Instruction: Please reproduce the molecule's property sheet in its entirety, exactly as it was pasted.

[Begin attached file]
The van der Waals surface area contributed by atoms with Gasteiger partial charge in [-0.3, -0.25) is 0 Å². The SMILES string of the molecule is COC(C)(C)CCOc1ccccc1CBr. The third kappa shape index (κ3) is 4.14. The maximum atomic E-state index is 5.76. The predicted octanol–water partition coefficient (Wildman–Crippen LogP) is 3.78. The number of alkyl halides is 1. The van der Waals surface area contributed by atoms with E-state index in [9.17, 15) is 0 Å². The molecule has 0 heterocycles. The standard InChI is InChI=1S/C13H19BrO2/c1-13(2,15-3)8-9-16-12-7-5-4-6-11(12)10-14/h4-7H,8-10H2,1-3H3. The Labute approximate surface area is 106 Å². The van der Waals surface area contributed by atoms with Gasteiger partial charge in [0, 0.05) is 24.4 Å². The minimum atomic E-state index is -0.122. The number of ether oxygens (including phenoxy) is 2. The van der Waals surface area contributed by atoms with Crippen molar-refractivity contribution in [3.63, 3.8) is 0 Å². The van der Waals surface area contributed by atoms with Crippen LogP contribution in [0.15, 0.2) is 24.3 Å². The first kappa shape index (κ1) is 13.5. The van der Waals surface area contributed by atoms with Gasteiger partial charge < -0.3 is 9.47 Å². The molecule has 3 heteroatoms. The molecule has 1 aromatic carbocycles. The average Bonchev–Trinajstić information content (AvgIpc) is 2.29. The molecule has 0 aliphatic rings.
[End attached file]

The van der Waals surface area contributed by atoms with Gasteiger partial charge in [-0.3, -0.25) is 0 Å². The SMILES string of the molecule is COC(C)(C)CCOc1ccccc1CBr. The third kappa shape index (κ3) is 4.14. The maximum atomic E-state index is 5.76. The predicted octanol–water partition coefficient (Wildman–Crippen LogP) is 3.78. The number of alkyl halides is 1. The van der Waals surface area contributed by atoms with E-state index in [9.17, 15) is 0 Å². The molecule has 0 heterocycles. The standard InChI is InChI=1S/C13H19BrO2/c1-13(2,15-3)8-9-16-12-7-5-4-6-11(12)10-14/h4-7H,8-10H2,1-3H3. The Labute approximate surface area is 106 Å². The van der Waals surface area contributed by atoms with Gasteiger partial charge in [0, 0.05) is 24.4 Å². The minimum atomic E-state index is -0.122. The number of ether oxygens (including phenoxy) is 2. The van der Waals surface area contributed by atoms with Crippen molar-refractivity contribution in [3.63, 3.8) is 0 Å². The van der Waals surface area contributed by atoms with Crippen LogP contribution in [0.15, 0.2) is 24.3 Å². The first kappa shape index (κ1) is 13.5. The van der Waals surface area contributed by atoms with Gasteiger partial charge < -0.3 is 9.47 Å². The molecule has 3 heteroatoms. The molecule has 1 aromatic carbocycles. The average Bonchev–Trinajstić information content (AvgIpc) is 2.29. The molecule has 0 aliphatic rings.